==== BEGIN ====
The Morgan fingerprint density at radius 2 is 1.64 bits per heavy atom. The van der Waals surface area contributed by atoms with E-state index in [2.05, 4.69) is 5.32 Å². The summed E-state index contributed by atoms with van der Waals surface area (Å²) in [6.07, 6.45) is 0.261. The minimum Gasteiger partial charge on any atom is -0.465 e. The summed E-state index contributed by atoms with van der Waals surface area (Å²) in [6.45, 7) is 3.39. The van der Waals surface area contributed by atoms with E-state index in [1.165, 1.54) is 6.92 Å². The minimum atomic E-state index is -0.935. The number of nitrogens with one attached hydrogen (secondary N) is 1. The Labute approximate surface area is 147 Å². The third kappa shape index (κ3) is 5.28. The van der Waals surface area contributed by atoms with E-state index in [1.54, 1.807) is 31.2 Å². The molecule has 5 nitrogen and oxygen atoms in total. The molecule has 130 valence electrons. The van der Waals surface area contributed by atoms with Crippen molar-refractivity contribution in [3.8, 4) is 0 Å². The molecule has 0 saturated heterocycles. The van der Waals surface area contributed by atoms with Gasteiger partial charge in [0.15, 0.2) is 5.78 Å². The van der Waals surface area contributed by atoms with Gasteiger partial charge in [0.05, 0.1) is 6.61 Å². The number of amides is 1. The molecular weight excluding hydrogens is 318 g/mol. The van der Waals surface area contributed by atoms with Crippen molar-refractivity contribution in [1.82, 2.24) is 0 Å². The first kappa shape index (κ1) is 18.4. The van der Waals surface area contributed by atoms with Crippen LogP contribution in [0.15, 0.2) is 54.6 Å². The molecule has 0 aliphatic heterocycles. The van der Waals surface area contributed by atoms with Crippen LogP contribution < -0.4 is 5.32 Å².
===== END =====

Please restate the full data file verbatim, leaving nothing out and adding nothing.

The Morgan fingerprint density at radius 2 is 1.64 bits per heavy atom. The van der Waals surface area contributed by atoms with E-state index in [2.05, 4.69) is 5.32 Å². The summed E-state index contributed by atoms with van der Waals surface area (Å²) in [6.07, 6.45) is 0.261. The minimum Gasteiger partial charge on any atom is -0.465 e. The summed E-state index contributed by atoms with van der Waals surface area (Å²) in [6.45, 7) is 3.39. The van der Waals surface area contributed by atoms with E-state index in [1.165, 1.54) is 6.92 Å². The minimum atomic E-state index is -0.935. The number of nitrogens with one attached hydrogen (secondary N) is 1. The Labute approximate surface area is 147 Å². The third kappa shape index (κ3) is 5.28. The van der Waals surface area contributed by atoms with E-state index in [1.54, 1.807) is 31.2 Å². The molecule has 5 nitrogen and oxygen atoms in total. The molecule has 130 valence electrons. The van der Waals surface area contributed by atoms with Crippen molar-refractivity contribution in [3.8, 4) is 0 Å². The molecule has 0 saturated heterocycles. The van der Waals surface area contributed by atoms with Gasteiger partial charge in [0.15, 0.2) is 5.78 Å². The van der Waals surface area contributed by atoms with Gasteiger partial charge in [0.05, 0.1) is 6.61 Å². The number of amides is 1. The molecular weight excluding hydrogens is 318 g/mol. The van der Waals surface area contributed by atoms with Crippen molar-refractivity contribution in [1.82, 2.24) is 0 Å². The first kappa shape index (κ1) is 18.4. The van der Waals surface area contributed by atoms with Crippen LogP contribution in [0.15, 0.2) is 54.6 Å². The molecule has 0 aliphatic heterocycles. The van der Waals surface area contributed by atoms with Crippen LogP contribution < -0.4 is 5.32 Å².